- The Washington Times - Monday, November 27, 2017

Sen. Al Franken said he’s open to making the findings of his Ethics Committee investigation public on Monday, addressing reporters on Capitol Hill for the first time since facing a number of sexual harassment allegations.

“I have not worked with the Ethics Committee before, so I don’t know how that works, but I am certainly open to that. I am going to try to learn from my mistakes,” Mr. Franken told reporters.

“I have been doing a lot of reflecting, and I want to be someone who adds something to this conversation, and I hope I could do that.”

The Minnesota Democrat returned to work on Monday after the Thanksgiving break had ensnared two other lawmakers in sexual misconduct charges — Reps. John Conyers Jr., Michigan Democrat, and Joe Barton, Texas Republican. The cases come on top of sexual assault and inappropriate relationships accusations against Republican Senate candidate Roy Moore of Alabama and a daily torrent of career-killing charges against leading entertainment and journalism figures.

On the Conyers charges, House Minority Leader Nancy Pelosi said Monday evening that she has spoken with and now believes one of the accusers who’ve lodged complaints of harassment against Mr. Conyers, as the country’s top female official tried to clean up the mess she’d left a day earlier.

The California Democrat on Sunday had questioned the accusers’ veracity, supported Mr. Conyers and blamed President Trump for some of the bad behavior. But on Monday Mrs. Pelosi said she has now spoken with Melanie Sloan, one of three women who have publicly complained about Mr. Conyers, and supports her.

“Ms. Sloan told me that she had publicly discussed distressing experiences while on his staff. I find the behavior Ms. Sloan described unacceptable and disappointing. I believe what Ms. Sloan has told me,” Mrs. Pelosi said.

Mrs. Pelosi said she still has yet to speak with Mr. Conyers’ other accusers, pointing out that one of them is prevented from speaking because of the “secretive settlement process” the House has in place to pay off accusers and shield their complaints.

“That ridiculous system must be ended and victims who want to come forward to the Ethics Committee must be able to do so,” Mrs. Pelosi said.

Mr. Conyers, like Mr. Moore — but unlike Mr. Franken — flatly denies any inappropriate behavior.

In Mr. Franken’s case, the purported misconduct was first made public earlier this month by Leeann Tweeden, a model and radio host, who says he “forcibly kissed” and fondled her in 2006. More women came forward after Ms. Tweeden’s accusation. He allegedly grabbed the women’s buttocks during photographs at separate events. Two of the three women spoke to The Huffington Post anonymously last week.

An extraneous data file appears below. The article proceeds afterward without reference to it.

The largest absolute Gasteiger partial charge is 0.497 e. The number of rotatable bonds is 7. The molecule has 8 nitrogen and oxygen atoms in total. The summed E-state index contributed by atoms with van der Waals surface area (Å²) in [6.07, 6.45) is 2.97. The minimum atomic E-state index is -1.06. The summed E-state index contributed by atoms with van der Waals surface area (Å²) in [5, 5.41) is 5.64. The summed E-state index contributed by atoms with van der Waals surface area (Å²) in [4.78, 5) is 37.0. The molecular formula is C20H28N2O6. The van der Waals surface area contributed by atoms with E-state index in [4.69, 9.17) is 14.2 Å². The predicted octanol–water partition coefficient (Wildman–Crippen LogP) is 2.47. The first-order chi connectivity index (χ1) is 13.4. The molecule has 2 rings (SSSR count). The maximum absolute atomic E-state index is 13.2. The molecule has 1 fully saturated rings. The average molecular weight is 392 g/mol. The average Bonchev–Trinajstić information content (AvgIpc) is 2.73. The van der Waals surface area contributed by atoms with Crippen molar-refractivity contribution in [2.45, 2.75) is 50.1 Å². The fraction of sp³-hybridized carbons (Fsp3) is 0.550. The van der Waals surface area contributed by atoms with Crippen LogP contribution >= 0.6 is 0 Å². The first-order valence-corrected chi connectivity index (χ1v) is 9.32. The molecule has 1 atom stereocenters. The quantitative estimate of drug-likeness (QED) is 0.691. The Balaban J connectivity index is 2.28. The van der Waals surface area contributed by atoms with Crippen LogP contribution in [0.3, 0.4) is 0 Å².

On Monday Mr. Franken repeated apologies to voters, aides and “everyone who has counted on me to be a champion for women.”

“I know there are no magic words I can say to regain your trust, and I know that’s going to take time,” Mr. Franken said before a Senate vote. “I’m ready to start that process, and it starts with going back to work today.”

Senate Majority Leader Mitch McConnell, Kentucky Republican, called for an ethics investigation into Mr. Franken after the accusations surfaced earlier this month.

Reps. Barbara Comstock, Virginia Republican, and Jackie Speier, California Democrat, have sponsored a resolution requiring lawmakers and staff to annually complete anti-harassment training, matching a move the Senate made earlier this month. The vote is scheduled for Wednesday.

Mrs. Pelosi said her conversations with Ms. Sloan, whom she called “a respected ethics expert and attorney,” had provided her with “valuable feedback into the substantive reforms many of us in Congress are advocating to foster a climate of respect and dignity, and to protect legislative branch employees.”

When Mr. Franken was asked whether more women would be coming forward with charges of sexual misconduct, the Minnesota Democrat gave an evasive answer.

“If you had asked me two weeks ago, ‘would any woman come forward with an allegation like this?’ I would have said no,” Mr. Franken said, apologizing again for his actions, saying he feels “ashamed.”

He did not say whether he will step down from any of his committee assignments.

He also avoided directly answering whether he would face Minnesota voters again by running for a third term when his seat expires in 2020.

“It’s far too early to make any assessment about that,” he told The Associated Press on Monday. “I’m going to work really hard to regain the trust of the people I’ve let down, and that’s going to take some time.”

• Stephen Dinan can be reached at sdinan@washingtontimes.com.

• Alex Swoyer can be reached at aswoyer@washingtontimes.com.

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